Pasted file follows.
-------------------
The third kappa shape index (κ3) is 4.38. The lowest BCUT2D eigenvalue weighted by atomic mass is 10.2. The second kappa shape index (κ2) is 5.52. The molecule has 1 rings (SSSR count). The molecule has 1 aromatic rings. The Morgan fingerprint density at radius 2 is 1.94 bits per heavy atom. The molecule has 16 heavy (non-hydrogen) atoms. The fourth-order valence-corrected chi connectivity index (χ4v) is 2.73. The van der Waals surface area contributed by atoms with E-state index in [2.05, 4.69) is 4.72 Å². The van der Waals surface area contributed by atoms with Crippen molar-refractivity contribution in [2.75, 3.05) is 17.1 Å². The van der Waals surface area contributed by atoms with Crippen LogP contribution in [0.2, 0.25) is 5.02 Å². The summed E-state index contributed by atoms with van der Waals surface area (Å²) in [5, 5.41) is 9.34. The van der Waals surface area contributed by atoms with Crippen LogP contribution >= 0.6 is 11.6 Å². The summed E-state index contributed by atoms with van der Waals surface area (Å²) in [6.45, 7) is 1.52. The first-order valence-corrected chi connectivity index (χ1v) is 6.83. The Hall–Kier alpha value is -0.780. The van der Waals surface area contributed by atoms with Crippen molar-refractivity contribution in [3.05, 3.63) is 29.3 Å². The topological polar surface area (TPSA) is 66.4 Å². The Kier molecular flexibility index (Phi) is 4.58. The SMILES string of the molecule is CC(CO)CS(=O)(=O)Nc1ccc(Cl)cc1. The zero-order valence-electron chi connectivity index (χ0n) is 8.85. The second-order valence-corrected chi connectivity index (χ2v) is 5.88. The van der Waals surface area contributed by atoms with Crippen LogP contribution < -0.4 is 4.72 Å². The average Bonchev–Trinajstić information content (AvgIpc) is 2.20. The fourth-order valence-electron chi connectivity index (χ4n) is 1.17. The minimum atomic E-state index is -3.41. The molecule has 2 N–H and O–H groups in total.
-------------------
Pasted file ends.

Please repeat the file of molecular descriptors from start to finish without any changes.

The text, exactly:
The third kappa shape index (κ3) is 4.38. The lowest BCUT2D eigenvalue weighted by atomic mass is 10.2. The second kappa shape index (κ2) is 5.52. The molecule has 1 rings (SSSR count). The molecule has 1 aromatic rings. The Morgan fingerprint density at radius 2 is 1.94 bits per heavy atom. The molecule has 16 heavy (non-hydrogen) atoms. The fourth-order valence-corrected chi connectivity index (χ4v) is 2.73. The van der Waals surface area contributed by atoms with E-state index in [2.05, 4.69) is 4.72 Å². The van der Waals surface area contributed by atoms with Crippen molar-refractivity contribution in [2.75, 3.05) is 17.1 Å². The van der Waals surface area contributed by atoms with Crippen LogP contribution in [0.2, 0.25) is 5.02 Å². The summed E-state index contributed by atoms with van der Waals surface area (Å²) in [5, 5.41) is 9.34. The van der Waals surface area contributed by atoms with Crippen LogP contribution >= 0.6 is 11.6 Å². The summed E-state index contributed by atoms with van der Waals surface area (Å²) in [6.45, 7) is 1.52. The first-order valence-corrected chi connectivity index (χ1v) is 6.83. The Hall–Kier alpha value is -0.780. The van der Waals surface area contributed by atoms with Crippen molar-refractivity contribution in [3.05, 3.63) is 29.3 Å². The topological polar surface area (TPSA) is 66.4 Å². The Kier molecular flexibility index (Phi) is 4.58. The SMILES string of the molecule is CC(CO)CS(=O)(=O)Nc1ccc(Cl)cc1. The zero-order valence-electron chi connectivity index (χ0n) is 8.85. The second-order valence-corrected chi connectivity index (χ2v) is 5.88. The van der Waals surface area contributed by atoms with Crippen LogP contribution < -0.4 is 4.72 Å². The average Bonchev–Trinajstić information content (AvgIpc) is 2.20. The fourth-order valence-electron chi connectivity index (χ4n) is 1.17. The minimum atomic E-state index is -3.41. The molecule has 2 N–H and O–H groups in total.